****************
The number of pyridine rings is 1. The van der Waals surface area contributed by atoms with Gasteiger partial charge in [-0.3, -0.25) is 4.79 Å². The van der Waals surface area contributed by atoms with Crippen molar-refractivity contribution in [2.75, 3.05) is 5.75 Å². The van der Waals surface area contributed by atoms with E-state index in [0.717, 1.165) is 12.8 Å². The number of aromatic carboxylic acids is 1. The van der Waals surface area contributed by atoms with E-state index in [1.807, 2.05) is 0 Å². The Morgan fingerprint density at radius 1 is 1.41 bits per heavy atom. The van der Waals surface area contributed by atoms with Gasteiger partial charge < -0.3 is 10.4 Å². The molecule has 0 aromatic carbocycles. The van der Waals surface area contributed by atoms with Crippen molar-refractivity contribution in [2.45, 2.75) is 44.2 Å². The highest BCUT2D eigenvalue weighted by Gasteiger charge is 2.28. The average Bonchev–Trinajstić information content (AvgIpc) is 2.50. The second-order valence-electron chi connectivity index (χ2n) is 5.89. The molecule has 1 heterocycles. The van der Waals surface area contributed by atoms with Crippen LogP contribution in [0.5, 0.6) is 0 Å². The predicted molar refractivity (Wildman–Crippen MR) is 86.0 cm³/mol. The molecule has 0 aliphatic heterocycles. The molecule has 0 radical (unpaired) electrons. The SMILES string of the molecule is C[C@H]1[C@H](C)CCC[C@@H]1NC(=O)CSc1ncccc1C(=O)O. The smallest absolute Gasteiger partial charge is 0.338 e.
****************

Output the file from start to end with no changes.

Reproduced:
The number of pyridine rings is 1. The van der Waals surface area contributed by atoms with Gasteiger partial charge in [-0.3, -0.25) is 4.79 Å². The van der Waals surface area contributed by atoms with Crippen molar-refractivity contribution in [2.75, 3.05) is 5.75 Å². The van der Waals surface area contributed by atoms with E-state index in [0.717, 1.165) is 12.8 Å². The number of aromatic carboxylic acids is 1. The van der Waals surface area contributed by atoms with E-state index in [1.807, 2.05) is 0 Å². The Morgan fingerprint density at radius 1 is 1.41 bits per heavy atom. The van der Waals surface area contributed by atoms with Gasteiger partial charge < -0.3 is 10.4 Å². The molecule has 0 aromatic carbocycles. The van der Waals surface area contributed by atoms with Crippen molar-refractivity contribution in [2.45, 2.75) is 44.2 Å². The highest BCUT2D eigenvalue weighted by Gasteiger charge is 2.28. The average Bonchev–Trinajstić information content (AvgIpc) is 2.50. The second-order valence-electron chi connectivity index (χ2n) is 5.89. The molecule has 1 heterocycles. The van der Waals surface area contributed by atoms with Crippen LogP contribution in [0.5, 0.6) is 0 Å². The predicted molar refractivity (Wildman–Crippen MR) is 86.0 cm³/mol. The molecule has 0 aliphatic heterocycles. The molecule has 0 radical (unpaired) electrons. The SMILES string of the molecule is C[C@H]1[C@H](C)CCC[C@@H]1NC(=O)CSc1ncccc1C(=O)O. The smallest absolute Gasteiger partial charge is 0.338 e.